When the First Fleet arrived at Port Jackson in January 1788, Phillip ordered Lieutenant Philip Gidley King to lead a party of fifteen convicts and seven free men to take control of the island and prepare for its commercial development. They arrived on 6 March 1788.
A “Letter from an Officer of Marines at New South Wales, 16 November 1788”, published in the London newspaper, The World, 15 May 1789, reported the glowing description of the island and its prospects by Philip Gidley King, but also drew attention to the fatal defect of the lack of a safe port: “The said Island lies near Port Jackson, and is nearly as large as the Isle of Wight. Lieutenant King, who was sent with a detachment of marines and some convicts, to settle there, gives the most flattering portrayal of it. The island is fully wooded. Its timber is in the opinion of everyone the most beautiful and finest in the world…they are most suitable for masts, yards, spars and such. The New Zealand flax-plant grows there in abundance. European grains and seeds also thrive wonderfully well on Norfolk Island. It only lacks a good port and suitable landing places, without which the island is of no use, but with them it would be of the greatest importance for Great Britain. How far these deficiencies can be improved by art and the hand of man, time must decide.”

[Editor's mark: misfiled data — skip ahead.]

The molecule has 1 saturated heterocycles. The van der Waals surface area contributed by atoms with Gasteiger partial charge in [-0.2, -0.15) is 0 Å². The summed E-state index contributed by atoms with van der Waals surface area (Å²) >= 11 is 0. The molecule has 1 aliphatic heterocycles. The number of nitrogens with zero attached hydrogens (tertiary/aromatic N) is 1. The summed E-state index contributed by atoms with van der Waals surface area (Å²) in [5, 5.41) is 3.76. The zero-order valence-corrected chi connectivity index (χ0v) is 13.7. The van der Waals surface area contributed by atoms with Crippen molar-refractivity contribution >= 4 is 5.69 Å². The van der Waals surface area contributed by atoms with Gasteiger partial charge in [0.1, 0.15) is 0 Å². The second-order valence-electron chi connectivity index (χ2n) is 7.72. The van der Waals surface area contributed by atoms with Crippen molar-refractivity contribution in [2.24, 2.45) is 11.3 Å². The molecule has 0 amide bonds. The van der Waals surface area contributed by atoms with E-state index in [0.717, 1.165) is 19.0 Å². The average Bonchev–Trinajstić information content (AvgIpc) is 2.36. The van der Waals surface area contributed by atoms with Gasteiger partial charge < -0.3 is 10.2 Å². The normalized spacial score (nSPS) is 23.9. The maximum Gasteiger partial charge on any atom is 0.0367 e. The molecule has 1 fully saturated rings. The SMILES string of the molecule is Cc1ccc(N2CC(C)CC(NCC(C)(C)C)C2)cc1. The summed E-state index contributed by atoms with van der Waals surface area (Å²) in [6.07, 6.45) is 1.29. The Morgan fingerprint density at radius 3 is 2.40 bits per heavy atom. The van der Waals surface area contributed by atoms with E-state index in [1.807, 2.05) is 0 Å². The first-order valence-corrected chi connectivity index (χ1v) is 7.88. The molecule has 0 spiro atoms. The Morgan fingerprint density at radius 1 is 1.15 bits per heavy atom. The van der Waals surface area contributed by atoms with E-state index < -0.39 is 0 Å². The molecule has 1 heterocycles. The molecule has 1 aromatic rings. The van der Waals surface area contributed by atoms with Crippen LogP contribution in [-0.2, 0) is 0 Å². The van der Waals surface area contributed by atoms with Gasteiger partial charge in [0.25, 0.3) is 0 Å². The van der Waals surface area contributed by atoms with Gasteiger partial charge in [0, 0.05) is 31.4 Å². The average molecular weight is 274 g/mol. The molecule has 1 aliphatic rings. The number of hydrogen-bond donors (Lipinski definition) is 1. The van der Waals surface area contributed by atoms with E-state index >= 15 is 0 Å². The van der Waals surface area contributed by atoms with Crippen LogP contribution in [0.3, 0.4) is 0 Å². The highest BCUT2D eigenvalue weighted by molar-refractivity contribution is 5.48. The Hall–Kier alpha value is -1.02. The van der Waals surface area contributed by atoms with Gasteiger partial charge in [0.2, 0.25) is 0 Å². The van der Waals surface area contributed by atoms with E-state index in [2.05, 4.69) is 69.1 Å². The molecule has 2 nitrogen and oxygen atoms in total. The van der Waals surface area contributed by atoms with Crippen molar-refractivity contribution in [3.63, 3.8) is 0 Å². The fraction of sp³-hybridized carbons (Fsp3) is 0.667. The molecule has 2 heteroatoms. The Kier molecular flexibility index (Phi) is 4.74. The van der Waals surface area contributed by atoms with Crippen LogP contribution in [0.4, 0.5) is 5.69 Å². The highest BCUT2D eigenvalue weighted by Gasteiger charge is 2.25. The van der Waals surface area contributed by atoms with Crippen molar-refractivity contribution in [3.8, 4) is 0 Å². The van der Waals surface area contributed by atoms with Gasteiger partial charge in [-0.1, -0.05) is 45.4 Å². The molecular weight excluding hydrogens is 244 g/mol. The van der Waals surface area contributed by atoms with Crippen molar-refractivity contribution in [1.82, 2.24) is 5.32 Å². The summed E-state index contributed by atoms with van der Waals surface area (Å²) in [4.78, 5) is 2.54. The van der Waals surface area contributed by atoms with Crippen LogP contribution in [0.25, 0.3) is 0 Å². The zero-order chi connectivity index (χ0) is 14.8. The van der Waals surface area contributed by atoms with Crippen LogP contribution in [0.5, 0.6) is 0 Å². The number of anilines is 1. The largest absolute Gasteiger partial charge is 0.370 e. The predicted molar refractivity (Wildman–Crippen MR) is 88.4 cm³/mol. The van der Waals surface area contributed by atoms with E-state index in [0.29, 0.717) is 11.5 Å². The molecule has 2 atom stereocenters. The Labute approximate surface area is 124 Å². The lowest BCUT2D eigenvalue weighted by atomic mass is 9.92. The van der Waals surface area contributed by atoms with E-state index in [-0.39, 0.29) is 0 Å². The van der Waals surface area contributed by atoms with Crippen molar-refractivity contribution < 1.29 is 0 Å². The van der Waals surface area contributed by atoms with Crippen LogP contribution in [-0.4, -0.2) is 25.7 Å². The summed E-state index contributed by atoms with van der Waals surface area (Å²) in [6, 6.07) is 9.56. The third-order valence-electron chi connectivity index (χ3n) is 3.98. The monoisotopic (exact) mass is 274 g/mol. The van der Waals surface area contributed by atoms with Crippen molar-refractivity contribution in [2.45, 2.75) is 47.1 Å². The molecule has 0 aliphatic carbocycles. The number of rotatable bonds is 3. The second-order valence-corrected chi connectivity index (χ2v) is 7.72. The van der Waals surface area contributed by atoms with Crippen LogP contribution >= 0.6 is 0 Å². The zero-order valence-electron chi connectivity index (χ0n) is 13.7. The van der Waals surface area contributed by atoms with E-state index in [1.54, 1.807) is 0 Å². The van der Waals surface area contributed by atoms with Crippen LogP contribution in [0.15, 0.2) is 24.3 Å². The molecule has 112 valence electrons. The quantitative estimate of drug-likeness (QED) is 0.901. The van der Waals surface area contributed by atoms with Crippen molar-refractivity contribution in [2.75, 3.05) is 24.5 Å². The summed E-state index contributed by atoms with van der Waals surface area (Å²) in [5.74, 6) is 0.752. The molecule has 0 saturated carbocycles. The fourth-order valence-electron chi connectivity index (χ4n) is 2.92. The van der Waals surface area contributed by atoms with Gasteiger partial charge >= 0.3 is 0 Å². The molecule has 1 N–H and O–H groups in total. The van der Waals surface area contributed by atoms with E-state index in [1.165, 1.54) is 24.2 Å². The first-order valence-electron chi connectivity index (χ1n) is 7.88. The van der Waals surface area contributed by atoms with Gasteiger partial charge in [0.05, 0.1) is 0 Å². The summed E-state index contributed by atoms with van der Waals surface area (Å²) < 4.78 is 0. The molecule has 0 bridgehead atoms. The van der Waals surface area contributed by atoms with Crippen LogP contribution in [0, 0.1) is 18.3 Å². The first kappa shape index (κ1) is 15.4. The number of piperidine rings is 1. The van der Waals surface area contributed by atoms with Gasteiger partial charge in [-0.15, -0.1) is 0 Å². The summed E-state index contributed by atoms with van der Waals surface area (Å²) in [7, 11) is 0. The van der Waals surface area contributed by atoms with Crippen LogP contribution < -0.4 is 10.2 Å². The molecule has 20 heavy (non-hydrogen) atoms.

It was soon found that the flax was difficult to prepare for manufacturing and no one had the necessary skills. An attempt was made to bring two Māori men to teach the skills of dressing and weaving flax, but this failed when it was discovered that weaving was considered women’s work and the two men had little knowledge of it. The pine timber was found to be not resilient enough for masts and this industry was also abandoned.
More convicts were sent, and the island was seen as a farm, supplying Sydney with grain and vegetables during its early years of near-starvation. However, crops often failed due to the salty wind, rats, and caterpillars. The lack of a natural safe harbour hindered communication and the transport of supplies and produce.